With the Crimean peninsula in Russian hands and no resolution in sight to the crisis in Ukraine, President Obama will have to make his case for a unified response from the United States and Europe in a speech Wednesday at the Palais Des Beaux Arts in Brussels, Belgium.
Though the president has made public remarks several times during the course of a weeklong European trip, the speech offers his best chance to persuade the European community that tough sanctions - ones that might even hurt their economies - are the best way to respond to Russian aggression in Eastern Europe.
It won't be easy: although the European Union has imposed sanctions on some Russians and Ukrainians, like the U.S. has, their economy stands to take a much greater hit if western nations feel they must take the additional step of targeting major sectors of the Russian economy, like the financial and energy sectors.
The crisis comes on the 100th anniversary of World War I, serving as a reminder of what can happen if a continental conflict devolves into war.
"This is Europe's nightmare happening again, and so they don't want to be escalatory in any way," Heather Conley, Senior Fellow and Director of the Europe Program at the Center for Strategic and International Studies said in a briefing last week. "We've got to do this together. We have to bear the pain together. And the U.S. is going to have to show leadership and resolve. And the Europeans are going to hate it, but we're going to have to encourage them to get there."
Europe and Russia also engage in extensive trade relations, with Russia providing many raw materials and a significant amount of energy to European countries. Sanctions on the energy sector wouldn't have much bite if they came just from the U.S., but they would from Europe - though it could leave them with insufficient resources.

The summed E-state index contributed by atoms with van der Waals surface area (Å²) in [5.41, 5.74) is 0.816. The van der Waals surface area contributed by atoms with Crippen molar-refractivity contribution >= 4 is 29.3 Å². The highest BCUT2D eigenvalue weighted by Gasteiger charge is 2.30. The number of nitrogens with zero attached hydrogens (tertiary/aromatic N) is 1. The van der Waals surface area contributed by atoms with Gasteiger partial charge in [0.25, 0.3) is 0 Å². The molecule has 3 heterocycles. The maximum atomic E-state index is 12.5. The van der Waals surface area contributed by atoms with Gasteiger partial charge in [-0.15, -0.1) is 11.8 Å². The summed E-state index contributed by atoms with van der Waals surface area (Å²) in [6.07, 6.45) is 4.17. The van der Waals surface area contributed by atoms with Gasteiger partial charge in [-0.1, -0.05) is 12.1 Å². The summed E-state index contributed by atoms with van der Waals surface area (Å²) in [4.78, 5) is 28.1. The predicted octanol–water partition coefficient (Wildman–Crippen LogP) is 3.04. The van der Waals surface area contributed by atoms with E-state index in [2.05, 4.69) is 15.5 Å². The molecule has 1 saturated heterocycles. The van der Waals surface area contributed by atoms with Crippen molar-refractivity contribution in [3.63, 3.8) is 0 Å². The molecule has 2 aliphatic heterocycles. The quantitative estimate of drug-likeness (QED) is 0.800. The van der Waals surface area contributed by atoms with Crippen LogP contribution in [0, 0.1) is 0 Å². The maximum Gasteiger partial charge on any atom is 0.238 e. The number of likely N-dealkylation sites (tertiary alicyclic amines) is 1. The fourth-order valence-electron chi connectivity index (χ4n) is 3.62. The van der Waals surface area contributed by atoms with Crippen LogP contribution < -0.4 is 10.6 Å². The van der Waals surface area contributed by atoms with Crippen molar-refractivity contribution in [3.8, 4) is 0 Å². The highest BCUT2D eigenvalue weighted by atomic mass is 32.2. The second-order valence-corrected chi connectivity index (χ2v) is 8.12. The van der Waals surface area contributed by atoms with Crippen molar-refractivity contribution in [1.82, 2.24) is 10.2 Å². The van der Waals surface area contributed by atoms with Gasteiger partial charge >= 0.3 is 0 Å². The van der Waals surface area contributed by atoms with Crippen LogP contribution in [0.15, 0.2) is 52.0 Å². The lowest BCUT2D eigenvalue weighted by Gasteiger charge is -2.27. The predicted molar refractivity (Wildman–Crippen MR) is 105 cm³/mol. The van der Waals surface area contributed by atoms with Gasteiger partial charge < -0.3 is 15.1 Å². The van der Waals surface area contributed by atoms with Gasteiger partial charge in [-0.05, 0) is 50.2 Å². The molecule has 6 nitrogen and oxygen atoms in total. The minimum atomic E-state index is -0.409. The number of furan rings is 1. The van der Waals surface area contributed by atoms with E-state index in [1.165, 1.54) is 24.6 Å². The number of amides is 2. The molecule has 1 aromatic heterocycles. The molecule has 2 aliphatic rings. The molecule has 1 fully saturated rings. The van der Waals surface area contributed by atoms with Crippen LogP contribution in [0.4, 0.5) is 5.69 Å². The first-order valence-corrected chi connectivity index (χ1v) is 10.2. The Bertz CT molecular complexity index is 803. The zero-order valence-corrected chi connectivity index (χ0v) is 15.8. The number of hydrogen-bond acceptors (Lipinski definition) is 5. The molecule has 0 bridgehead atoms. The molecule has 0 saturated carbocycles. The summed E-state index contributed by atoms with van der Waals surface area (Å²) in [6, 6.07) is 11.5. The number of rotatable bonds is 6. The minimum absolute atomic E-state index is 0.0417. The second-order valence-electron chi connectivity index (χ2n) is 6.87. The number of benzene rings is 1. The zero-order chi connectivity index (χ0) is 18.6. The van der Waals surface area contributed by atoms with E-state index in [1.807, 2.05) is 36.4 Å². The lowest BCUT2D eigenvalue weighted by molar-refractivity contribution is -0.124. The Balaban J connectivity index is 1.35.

The German newspaper Der Spiegel reported earlier this month that a freelance photographer snapped a photo of a document outlining potential British sanctions against Russia earlier this month, which noted that the country should refrain from supporting trade sanctions or closing London's financial center to Russians in the meantime.
That was before Russia annexed Crimea, however, and the situation became more dire. On Monday, the Group of Seven (G-7) nations moved to isolate Russia and promised they were prepared to come through with further sanctions if Russian President Vladimir Putin does not change course.
In a press conference Tuesday with Mr. Obama, Dutch Prime Minister Mark Rutte reiterated the Europeans were prepared to implement additional sanctions.
"Obviously, you can never guarantee that the people in Europe, in Canada, in the U.S. would not be hurt. But obviously, we will make sure that we will design these sanctions in such a way that they will have maximum impact on the Russian economy and not on the European, the Canadian, the Japanese, or the American economy. That is our way," he said. "We worked very closely together and we see total alignment on this issue."
Fortunately for Mr. Obama, Congress seems poised to pass legislation authorizing a $1 billion loan guarantee for Ukraine and sanctions where necessary. The House and Senate had been divided over whether to include a package of reforms to the International Monetary Fund (IMF), until Senate Majority Leader Harry Reid, D-Nev., announced he would drop the measure so the bill could pass.
Meanwhile, Mr. Obama has some selling to do back home as well. A new CBS News poll reveals that Americans aren't sold on the president's overall handling of the crisis in Ukraine, although a majority does support the U.S. sanctions on Russia.
His Brussels speech will speak to the importance of the U.S.-E.U. relationship for both security and promoting values abroad. The president is also expected to discuss broader issues that affect the European Union and the U.S., including defense, the transatlantic trade alliance and other trade partnerships.